What Are You Really Buying? A Shopping Ban Update
I'm now twenty-one days into the shopping ban, and I feel good. I feel stronger, like I've been flexing muscles I haven't used in a long time. I feel sharper and more focused. No longer am I tempted by the storefronts and cafes in the bustling neighborhood where I live and work (yes, I'm extremely lucky they're so close). My lunchtime walks are no longer marred by my former hesitations, and I am no longer a slave to window shopping. Down with capitalism; I have been liberated!
I am only half-joking. There is an undeniable freedom in abstaining from consumption, if you're someone who has always had the privilege and the luxury of consuming freely. The abstention makes me more creative, more resourceful. I feel, surprisingly, more punk. Maybe that's because punk has always been about rejecting the establishment, and that feels very much like what I'm doing in refusing to participate in the capitalist consumer game.
I felt like a (punk) rock star until yesterday, when I suddenly wanted to participate in that consumption cycle very, very badly. Watching Okja last weekend reignited my activist fire for animal rights, and I was deep into vegan social media. I stumbled across a badass graphic tee that was a collaboration between vegan brand Beet x Beet and advocacy organization Mercy for Animals.
I really wanted that shirt. The message of animal liberation resonated with my renewed commitment to direct action for animals, and a portion of the proceeds would go to Mercy for Animals to fight factory farming. And - the kicker - it was on sale in my size. Donations and products made by colleagues are on the approved shopping list, so technically, I reasoned, this shirt could fit under that category. I thought about it all evening. I asked my partner whether he thought buying the shirt would be breaking the rules. I even tweeted the question out, in hopes that someone (read: Cait) would give me permission to buy it. (She didn't, but she did send me a lovely response.) I decided against it, only to change my mind earlier today. I even added the damn thing to my cart, though I felt terribly guilty. Then, while on my run this evening, a realization struck me like a lightning bolt.
The shirt is just a symbolic object, a stand-in for what I actually want. And what I really desire is to engage in animal rights activism. I felt so strongly about a piece of clothing, uncharacteristic for me, because of what the clothing represents. The decision then became simple to make. I'm not going to break my shopping ban when what I really want is intangible. Instead, I'm going straight to the source of my obsession: spreading the vegan message. Though I'm a tad embarrassed that I was so easily tempted, I learned an important lesson: oftentimes what we're buying isn't actually what we're buying at all. That is to say, we buy material things in an attempt to satisfy our desires for greater, less tangible pursuits. There might be many reasons we do this, but one is the most important, and that is fear. We fear the thing we want; we find it to be so big, or our own hunger for it so intimidating, that we choose surrogate objects because they're more attainable. Safer. These proxies will never be enough, however, and the resulting dissatisfaction may even sharpen our need rather than dull it. I'm scared to engage in vegan activism, not least because my veganism remains, among my friends and peers, my least popular conviction. But I want it, and so I am not going to buy my way into complacency. I am going to do it.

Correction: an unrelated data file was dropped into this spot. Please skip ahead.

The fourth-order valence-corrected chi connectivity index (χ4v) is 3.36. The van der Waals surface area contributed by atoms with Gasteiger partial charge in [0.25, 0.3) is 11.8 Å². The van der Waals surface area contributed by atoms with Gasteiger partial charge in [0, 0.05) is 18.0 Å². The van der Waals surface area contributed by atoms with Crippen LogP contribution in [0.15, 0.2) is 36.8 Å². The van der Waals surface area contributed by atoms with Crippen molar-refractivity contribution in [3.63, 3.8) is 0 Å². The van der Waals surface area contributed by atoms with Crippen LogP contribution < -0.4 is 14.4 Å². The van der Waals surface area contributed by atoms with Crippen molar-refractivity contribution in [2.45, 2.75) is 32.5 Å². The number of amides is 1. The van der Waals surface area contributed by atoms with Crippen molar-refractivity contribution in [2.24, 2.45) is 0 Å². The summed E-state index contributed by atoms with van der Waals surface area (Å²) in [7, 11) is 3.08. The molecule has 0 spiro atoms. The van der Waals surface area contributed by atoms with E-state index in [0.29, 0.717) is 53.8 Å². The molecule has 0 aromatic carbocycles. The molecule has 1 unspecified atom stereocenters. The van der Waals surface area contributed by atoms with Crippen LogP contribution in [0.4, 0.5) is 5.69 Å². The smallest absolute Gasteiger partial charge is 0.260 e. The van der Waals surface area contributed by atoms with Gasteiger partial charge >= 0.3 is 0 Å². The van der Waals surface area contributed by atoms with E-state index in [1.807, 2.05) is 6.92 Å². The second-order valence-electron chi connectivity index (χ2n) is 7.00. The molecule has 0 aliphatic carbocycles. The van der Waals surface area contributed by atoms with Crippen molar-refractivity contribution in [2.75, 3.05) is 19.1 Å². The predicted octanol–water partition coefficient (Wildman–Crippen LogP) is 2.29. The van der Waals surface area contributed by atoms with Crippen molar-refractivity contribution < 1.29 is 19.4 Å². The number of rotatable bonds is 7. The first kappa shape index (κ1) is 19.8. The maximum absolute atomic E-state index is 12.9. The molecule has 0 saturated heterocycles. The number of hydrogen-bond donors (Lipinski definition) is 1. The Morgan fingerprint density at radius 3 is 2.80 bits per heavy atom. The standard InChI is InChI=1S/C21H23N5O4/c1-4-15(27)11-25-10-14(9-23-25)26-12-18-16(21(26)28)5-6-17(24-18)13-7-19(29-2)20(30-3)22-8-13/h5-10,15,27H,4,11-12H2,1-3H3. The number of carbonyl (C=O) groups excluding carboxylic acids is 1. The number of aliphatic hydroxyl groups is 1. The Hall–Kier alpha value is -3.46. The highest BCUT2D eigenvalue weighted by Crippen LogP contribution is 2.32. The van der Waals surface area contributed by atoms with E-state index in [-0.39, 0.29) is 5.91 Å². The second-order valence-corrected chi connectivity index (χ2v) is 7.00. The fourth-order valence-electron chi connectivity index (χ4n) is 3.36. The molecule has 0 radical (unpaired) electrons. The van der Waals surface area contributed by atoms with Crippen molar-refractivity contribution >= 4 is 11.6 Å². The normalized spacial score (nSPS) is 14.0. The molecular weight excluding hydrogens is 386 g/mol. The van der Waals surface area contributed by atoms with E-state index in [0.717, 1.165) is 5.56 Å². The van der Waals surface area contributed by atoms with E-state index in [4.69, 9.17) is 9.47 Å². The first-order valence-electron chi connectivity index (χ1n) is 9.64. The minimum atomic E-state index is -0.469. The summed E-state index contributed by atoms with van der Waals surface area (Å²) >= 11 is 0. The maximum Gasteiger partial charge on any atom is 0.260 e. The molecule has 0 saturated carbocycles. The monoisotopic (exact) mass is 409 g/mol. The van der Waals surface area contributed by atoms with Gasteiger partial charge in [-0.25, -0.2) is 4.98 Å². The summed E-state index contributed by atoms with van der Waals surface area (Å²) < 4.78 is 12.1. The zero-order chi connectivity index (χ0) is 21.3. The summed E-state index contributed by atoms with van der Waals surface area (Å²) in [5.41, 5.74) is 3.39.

So, the next time you buy something that isn't essential, ask yourself: why am I buying this? Because I want it? Or because I want something else, something deliciously terrifying?
"If it excites you and scares the crap out of you at the same time, it probably means you should do it." -Jack Cheng